Photo of a colorful broom with broom corn in the background


Students come to Student Craft with majors as varied as Nursing, Environmental Science, and Communications; few are pursuing degrees in Studio Art. As a part of the Labor Program, Student Craft’s fundamental mission is to support the endeavor that no student pays tuition. In this effort, since Student Craft’s founding in 1893, designs have been standardized and all work produced is sold. In 2018, Student Craft began realigning its mission away from history and heritage products to prioritize student-led design and to embrace the power of a holistic craft education. 


The first student-designed product was the Rainbow Baby Blanket, closely followed by the Intersections Cutting Board. Both exemplify that this Student Craft realignment has brought renewed focus to the College’s commitments to impartial love and the kinship of all people. By 2023, 93 percent of the products for sale have been designed by or in close collaboration with students. Their identities and interests now guide what is made at Student Craft, affirming that inclusion and diversity are essential strengths to the program and its products. 


There are approximately 100 students working in Student Craft who, together, produce roughly 6,000 objects for retail sale every year.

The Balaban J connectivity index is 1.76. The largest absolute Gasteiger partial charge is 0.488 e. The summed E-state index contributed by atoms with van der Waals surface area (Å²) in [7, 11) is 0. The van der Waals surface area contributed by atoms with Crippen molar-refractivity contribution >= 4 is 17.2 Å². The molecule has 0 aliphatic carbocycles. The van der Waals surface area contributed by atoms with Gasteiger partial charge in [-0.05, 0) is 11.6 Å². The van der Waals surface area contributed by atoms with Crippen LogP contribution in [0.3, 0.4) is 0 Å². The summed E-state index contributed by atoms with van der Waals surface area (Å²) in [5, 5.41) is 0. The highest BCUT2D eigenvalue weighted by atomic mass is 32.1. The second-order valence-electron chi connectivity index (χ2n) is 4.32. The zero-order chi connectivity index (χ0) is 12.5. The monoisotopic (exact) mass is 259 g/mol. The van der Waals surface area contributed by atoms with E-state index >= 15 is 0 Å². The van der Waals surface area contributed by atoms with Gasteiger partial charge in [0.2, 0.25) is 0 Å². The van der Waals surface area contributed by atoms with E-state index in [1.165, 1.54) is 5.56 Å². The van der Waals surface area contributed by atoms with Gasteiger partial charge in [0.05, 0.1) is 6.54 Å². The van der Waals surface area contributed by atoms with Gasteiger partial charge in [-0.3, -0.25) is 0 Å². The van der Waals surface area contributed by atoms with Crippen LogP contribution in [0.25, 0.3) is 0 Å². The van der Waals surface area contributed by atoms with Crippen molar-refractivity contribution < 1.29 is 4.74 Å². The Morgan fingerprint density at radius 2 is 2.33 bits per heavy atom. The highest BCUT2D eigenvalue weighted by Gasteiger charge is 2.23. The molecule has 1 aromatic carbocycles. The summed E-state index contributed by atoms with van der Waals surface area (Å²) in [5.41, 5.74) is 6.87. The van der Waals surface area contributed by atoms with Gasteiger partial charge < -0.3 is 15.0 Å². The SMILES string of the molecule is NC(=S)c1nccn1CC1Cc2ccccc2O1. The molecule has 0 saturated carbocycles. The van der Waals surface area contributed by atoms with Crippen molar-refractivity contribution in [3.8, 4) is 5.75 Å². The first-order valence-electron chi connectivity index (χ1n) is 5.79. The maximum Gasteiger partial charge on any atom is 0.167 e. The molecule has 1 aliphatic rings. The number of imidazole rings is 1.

Historic Production Items

The objects in this section were made between 1920 and 2018 when the goal of Student Craft was, generally, to produce and sell a high volume of works at low cost. Rather than the program being assessed from an education-first perspective, accounting firms and factory analysts were contracted to assess efficiency from a manufacturing perspective. Goods were sold to automobile tourists at the Log House Craft Gallery on campus and through mail-order catalogs. 


Despite the aim of efficiency, fascinating works that convey the story of the makers and the region persisted. For instance, the weaving pattern from the 1920-1930s purse is called “Barbara Allen” (and later called “Kentucky Rose”) and comes from the title of one of the most famous Appalachian unaccompanied ballads which has been traced back to the British Isles. By contrast, the “Auto Brush” broom from the same period demonstrates a forward-looking approach to craft by accommodating a new, ever more common, mode of transportation.